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Oilfield Bankruptcy and Game Plan – Oil and Gas Law Digest

Oilfield Bankruptcy and Game Plan

Oil and gas price volatility is as much a part of the energy business as drill bits. Few predicted that the current down-cycle would be as long or as deep as it is proving to be. While global events could turn and prices improve, lower prices seem to be a reality for now. Lower prices impact the finances of everyone in the energy industry. Insolvencies, business failures, and members voluntary liquidation are inevitable in this environment; and when they occur, they affect everyone, at all levels, and in all aspects of the industry, that is why companies such as the Cibik & Cataldo Law Firm are sought after to help deal with this issue. Though industry participants can’t change the price of oil, they can protect their interests in other ways. In times like this, fortune favors the prepared. So if oil companies are ready for lower prices and possible financial struggles, they’ll be better prepared if they know what their options are, such as debt relief vs bankruptcy as examples.

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Bankruptcy Starts a Whole New Game

Bankruptcy effectively creates a new entity at the time the petition is filed — the bankruptcy estate. The bankruptcy filing freezes the debtor’s estate and sets the board for the rest of the game, one that a bankruptcy attorney in harrisburg pa can help people navigate. Bankruptcy rules create priorities for who gets the best treatment from the limited resources of the bankruptcy estate. While the rules are complex, in general they strongly favor parties,(debtors and creditors), who take the necessary steps to protect and perfect their interests prior to the time bankruptcy is filed. Conversely, they severely penalize the complacent.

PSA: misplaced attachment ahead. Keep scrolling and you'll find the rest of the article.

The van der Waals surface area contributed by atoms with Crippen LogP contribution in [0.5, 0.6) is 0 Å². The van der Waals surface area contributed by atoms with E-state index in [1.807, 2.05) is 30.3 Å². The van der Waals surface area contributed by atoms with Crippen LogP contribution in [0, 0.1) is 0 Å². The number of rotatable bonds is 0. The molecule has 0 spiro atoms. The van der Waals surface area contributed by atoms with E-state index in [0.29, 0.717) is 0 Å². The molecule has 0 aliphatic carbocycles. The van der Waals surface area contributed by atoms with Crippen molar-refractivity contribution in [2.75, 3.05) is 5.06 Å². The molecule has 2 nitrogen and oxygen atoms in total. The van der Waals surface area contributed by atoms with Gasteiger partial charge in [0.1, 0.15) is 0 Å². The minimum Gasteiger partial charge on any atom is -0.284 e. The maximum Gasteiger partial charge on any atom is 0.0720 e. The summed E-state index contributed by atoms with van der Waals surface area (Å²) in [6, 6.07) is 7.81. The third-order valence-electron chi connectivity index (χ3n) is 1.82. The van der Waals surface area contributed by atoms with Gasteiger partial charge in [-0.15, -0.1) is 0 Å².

The following are a few basic rules unique to the bankruptcy game and strategies to help you come out on top.

Rules of the Bankruptcy Game

Automatic Stay

The filing of a bankruptcy petition automatically “stays” actions against the debtor, the property of the debtor, or the property of the estate. 11 U.S.C. § 362. The stay bars virtually all creditor activity against the debtor, including obtaining, perfecting or enforcing liens. It generally applies until the bankruptcy case terminates or until the Court enters an order granting a creditor’s motion to lift the stay as to particular action by a particular creditor. To obtain an order lifting the stay, the creditor must prove a ground for doing so under the Bankruptcy Code. With limited exceptions actions that violate the automatic stay are voidable and may subject the violator to actual and punitive damages.

Preferential and Fraudulent Transfer Avoidance

A trustee in bankruptcy has power to undo actions taken before the filing of the bankruptcy petition including preferential or fraudulent transfers. If you have received money or property under circumstances that constitute a preference or fraudulent transfer, you may be required to pay that money back to the bankruptcy estate. Preferential transfers include certain payments or transfers of property to creditors, while fraudulent transfers are those transfers made with the intent to hide assets or for less than fair market value.

Preferential Transfers